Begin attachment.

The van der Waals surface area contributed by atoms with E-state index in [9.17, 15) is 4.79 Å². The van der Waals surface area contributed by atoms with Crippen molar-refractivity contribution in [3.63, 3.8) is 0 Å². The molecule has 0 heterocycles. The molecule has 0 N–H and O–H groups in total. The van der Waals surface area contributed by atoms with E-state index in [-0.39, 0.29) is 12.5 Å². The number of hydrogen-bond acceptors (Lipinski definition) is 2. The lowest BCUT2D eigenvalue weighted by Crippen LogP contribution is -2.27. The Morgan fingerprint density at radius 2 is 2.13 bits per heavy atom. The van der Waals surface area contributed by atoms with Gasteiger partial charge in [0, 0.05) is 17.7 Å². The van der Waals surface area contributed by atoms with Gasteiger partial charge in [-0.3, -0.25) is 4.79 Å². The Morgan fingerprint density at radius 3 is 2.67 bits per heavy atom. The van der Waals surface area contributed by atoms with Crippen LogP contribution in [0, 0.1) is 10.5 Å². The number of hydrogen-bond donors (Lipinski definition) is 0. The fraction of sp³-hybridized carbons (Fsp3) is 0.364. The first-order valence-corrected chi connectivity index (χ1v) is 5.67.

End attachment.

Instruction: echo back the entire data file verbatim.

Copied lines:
The van der Waals surface area contributed by atoms with E-state index in [9.17, 15) is 4.79 Å². The van der Waals surface area contributed by atoms with Crippen molar-refractivity contribution in [3.63, 3.8) is 0 Å². The molecule has 0 heterocycles. The molecule has 0 N–H and O–H groups in total. The van der Waals surface area contributed by atoms with E-state index in [-0.39, 0.29) is 12.5 Å². The number of hydrogen-bond acceptors (Lipinski definition) is 2. The lowest BCUT2D eigenvalue weighted by Crippen LogP contribution is -2.27. The Morgan fingerprint density at radius 2 is 2.13 bits per heavy atom. The van der Waals surface area contributed by atoms with Gasteiger partial charge in [0, 0.05) is 17.7 Å². The van der Waals surface area contributed by atoms with Gasteiger partial charge in [-0.3, -0.25) is 4.79 Å². The Morgan fingerprint density at radius 3 is 2.67 bits per heavy atom. The van der Waals surface area contributed by atoms with Crippen LogP contribution in [0, 0.1) is 10.5 Å². The number of hydrogen-bond donors (Lipinski definition) is 0. The fraction of sp³-hybridized carbons (Fsp3) is 0.364. The first-order valence-corrected chi connectivity index (χ1v) is 5.67.